Today (March 21) is the third day of the Quinquatria. A five day Roman festival to honor Minerva which coincides with the five day Ancient Greek festival to honor Athena - her Greek counterpart. Here is a ritual designed for group participation. It can, however, be modified for the solitary practitioner.
- Color: Blue
- Element: Air
- Altar: Upon a blue cloth lay many musical instruments, blue candles, a clear glass bowl of water, and a fan made from a bird's wing.
- Offerings: Song and music.
- Daily Meal: Light vegetarian meal.
(The rest of the day should be spent in song, whatsoever has been chosen by the community as the absolute best that they can do, as an offering. Songs can be solo offerings, or as a group. Those who wish to give private offerings can play instrumental music after the main group has left.)
Found in: Pagan Book of Hours
Sunday, March 20, 2011
- Draw a bath.
- Into the bath, pour 1/4 cup Epsom salt, 1/4 cup coarse and 1/4 cup fine Dead Sea salt.
- Put on a piece of moonstone (ring, neclace, bracelet, or anklet).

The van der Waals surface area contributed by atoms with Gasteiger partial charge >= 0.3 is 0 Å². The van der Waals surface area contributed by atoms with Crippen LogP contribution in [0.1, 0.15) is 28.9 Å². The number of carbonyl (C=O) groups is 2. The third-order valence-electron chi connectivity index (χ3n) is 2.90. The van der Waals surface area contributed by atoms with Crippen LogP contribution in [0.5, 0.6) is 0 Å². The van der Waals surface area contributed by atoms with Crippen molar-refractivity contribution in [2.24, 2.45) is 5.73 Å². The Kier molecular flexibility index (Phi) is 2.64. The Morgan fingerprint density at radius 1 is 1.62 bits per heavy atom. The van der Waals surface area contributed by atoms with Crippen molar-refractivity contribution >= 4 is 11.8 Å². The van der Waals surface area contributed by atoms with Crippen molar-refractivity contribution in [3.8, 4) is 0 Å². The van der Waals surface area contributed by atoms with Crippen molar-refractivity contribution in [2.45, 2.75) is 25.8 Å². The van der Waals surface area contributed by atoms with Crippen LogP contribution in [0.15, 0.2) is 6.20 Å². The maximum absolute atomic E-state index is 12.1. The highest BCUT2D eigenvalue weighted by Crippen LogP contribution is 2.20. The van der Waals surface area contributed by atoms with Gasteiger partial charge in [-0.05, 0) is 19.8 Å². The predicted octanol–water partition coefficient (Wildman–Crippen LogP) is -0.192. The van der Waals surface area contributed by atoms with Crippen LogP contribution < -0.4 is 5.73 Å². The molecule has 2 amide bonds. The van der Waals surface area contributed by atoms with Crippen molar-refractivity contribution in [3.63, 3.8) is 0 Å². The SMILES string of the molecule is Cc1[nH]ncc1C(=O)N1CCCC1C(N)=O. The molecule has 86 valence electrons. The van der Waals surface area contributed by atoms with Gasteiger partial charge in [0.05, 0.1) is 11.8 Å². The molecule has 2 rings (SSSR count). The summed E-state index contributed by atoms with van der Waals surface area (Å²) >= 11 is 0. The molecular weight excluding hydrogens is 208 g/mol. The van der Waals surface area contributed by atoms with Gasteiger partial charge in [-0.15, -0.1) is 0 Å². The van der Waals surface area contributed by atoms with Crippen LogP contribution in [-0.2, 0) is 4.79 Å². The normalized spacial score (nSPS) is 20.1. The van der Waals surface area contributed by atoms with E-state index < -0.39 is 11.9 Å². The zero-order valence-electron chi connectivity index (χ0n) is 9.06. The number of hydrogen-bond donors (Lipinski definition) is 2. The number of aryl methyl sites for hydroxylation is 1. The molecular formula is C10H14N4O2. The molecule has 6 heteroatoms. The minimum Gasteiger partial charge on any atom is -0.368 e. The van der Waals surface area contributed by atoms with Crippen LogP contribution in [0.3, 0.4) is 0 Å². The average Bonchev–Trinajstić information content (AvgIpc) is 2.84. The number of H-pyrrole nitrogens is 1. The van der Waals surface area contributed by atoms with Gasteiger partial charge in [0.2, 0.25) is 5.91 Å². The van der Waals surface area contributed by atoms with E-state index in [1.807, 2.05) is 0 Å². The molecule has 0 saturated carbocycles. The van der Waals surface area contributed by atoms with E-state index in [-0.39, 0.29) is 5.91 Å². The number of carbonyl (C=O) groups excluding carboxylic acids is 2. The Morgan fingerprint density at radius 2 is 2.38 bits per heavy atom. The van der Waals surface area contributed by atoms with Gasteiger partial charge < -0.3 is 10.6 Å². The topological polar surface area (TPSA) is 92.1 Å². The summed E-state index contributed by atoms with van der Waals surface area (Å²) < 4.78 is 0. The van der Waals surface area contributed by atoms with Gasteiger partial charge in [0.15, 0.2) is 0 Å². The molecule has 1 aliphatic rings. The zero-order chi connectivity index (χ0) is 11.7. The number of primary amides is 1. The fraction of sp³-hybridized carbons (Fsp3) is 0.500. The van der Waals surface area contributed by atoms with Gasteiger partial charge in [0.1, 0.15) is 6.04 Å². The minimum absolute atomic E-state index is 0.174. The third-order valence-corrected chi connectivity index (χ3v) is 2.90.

- Light a blue candle and place on a fireproof container near the bathtub.
- Bring a crystal ball with you into the bath.
Call her name quietly but deliberately, drawing it out slowly like a snake's hiss. "I-sis, I-sis, I-sis." Breathe in and with the exhale whisper, "I-sis." Do this for about five minutes.
Lift the crystal ball into the air once you feel the spirit of Isis within the room. Hold the ball in front of the candle flame. See what is in store as you divine by scrying both fire and crystal.
- Themes: Magic, Harvest, Dreams, Divination, Perspective, Faithfulness, Love, Spirituality, Destiny
- Symbols: Bloodstone, Amethyst, Silver, Myrrh, Cedar, Hawk, Moon